Central to optimizing shareholder value and revenue are a firm’s product innovations and its portfolio of products and services. The Product Manager defines product vision and leads the cross-functional team that takes a product or service from initial concept to a market viable offering.
The course places emphasis on “Thinking like a Product Manager” in developing specific strategies to support new and existing high tech products. This MEM elective provides in-depth knowledge of the analyses, decisions, and implementation issues relevant to a typical product manager in a high tech company. The course is applicable whether you are a product manager in a start-up firm, develop B2C or B2B products or are responsible for high-tech services. The objective is to help prepare you for your first industry product management opportunity.
A successful product manager needs a broad set of skills and this course is the first step in helping you develop those skills. Your new skills will be developed using a mix of individual and team based assignments, case analysis and a project. Class participation and demonstration of critical thinking in written and verbal form are crucial to success in this class.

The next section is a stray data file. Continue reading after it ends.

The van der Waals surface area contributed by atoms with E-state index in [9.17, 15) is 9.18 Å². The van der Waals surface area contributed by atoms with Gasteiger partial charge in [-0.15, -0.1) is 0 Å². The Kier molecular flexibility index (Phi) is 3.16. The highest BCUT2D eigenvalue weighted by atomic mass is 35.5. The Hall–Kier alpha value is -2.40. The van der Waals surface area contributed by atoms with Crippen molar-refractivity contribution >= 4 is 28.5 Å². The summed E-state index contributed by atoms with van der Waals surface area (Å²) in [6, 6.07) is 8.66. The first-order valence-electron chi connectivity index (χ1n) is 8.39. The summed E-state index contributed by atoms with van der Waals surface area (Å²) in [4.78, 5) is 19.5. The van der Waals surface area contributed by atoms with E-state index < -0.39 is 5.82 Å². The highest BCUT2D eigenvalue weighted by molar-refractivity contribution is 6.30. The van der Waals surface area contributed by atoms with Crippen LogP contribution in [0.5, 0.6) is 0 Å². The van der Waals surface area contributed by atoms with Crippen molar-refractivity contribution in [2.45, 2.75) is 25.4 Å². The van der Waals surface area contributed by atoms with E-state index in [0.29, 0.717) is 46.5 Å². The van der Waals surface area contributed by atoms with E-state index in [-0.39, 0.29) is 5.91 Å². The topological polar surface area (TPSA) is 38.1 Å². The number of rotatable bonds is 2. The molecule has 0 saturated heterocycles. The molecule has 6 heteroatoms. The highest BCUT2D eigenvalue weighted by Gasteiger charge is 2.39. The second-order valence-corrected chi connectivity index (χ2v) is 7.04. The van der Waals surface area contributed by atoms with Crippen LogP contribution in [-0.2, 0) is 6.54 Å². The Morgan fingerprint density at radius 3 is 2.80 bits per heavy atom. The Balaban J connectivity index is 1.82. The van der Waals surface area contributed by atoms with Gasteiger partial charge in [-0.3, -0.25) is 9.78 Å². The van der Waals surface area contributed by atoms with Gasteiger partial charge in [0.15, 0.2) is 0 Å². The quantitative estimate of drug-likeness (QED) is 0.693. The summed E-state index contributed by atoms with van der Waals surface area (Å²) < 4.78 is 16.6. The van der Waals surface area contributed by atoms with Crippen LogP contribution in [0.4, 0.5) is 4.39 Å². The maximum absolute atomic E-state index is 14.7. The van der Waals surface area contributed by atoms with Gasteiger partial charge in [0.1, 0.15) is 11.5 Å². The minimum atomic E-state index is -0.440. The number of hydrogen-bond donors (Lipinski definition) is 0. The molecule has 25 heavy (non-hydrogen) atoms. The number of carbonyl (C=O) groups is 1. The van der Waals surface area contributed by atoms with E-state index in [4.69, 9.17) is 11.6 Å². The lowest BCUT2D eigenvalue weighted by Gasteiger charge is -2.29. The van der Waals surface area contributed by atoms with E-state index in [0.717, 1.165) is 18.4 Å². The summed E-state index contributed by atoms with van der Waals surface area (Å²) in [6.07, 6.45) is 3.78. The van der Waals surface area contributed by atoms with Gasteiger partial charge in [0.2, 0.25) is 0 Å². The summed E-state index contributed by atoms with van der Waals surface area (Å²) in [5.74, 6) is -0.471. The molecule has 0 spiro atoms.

The course has three modules:
- Module 1: Foundations of Product Management – The foundational knowledge and leadership skills for successful product management.
- Module 2: Product Management in Action – Understanding the holistic 5 step “Product Management Process”:
- Module 3: Product Management Post-Launch – Preparing to manage the entire “Product Lifecycle”. This is your plan for success beyond the new product launch.
By the end of this course, you should be able to:
- Identify the essential elements of successful product management in a high tech environment.
- Explain the Product Management Process and perform a wide range of analyses for products at all stages of the product lifecycle.
- Develop, propose and justify product plans, product strategies, and supporting tactical plans.
- Know development approaches and best practices the product manager employs when working with development, testing, engineering and other partners in making the product come to life.
- Understand the best practices to build collaborative relationships between the development, engineering, marketing, sales, operations and management teams.
- Present coherent, concise analysis of business cases.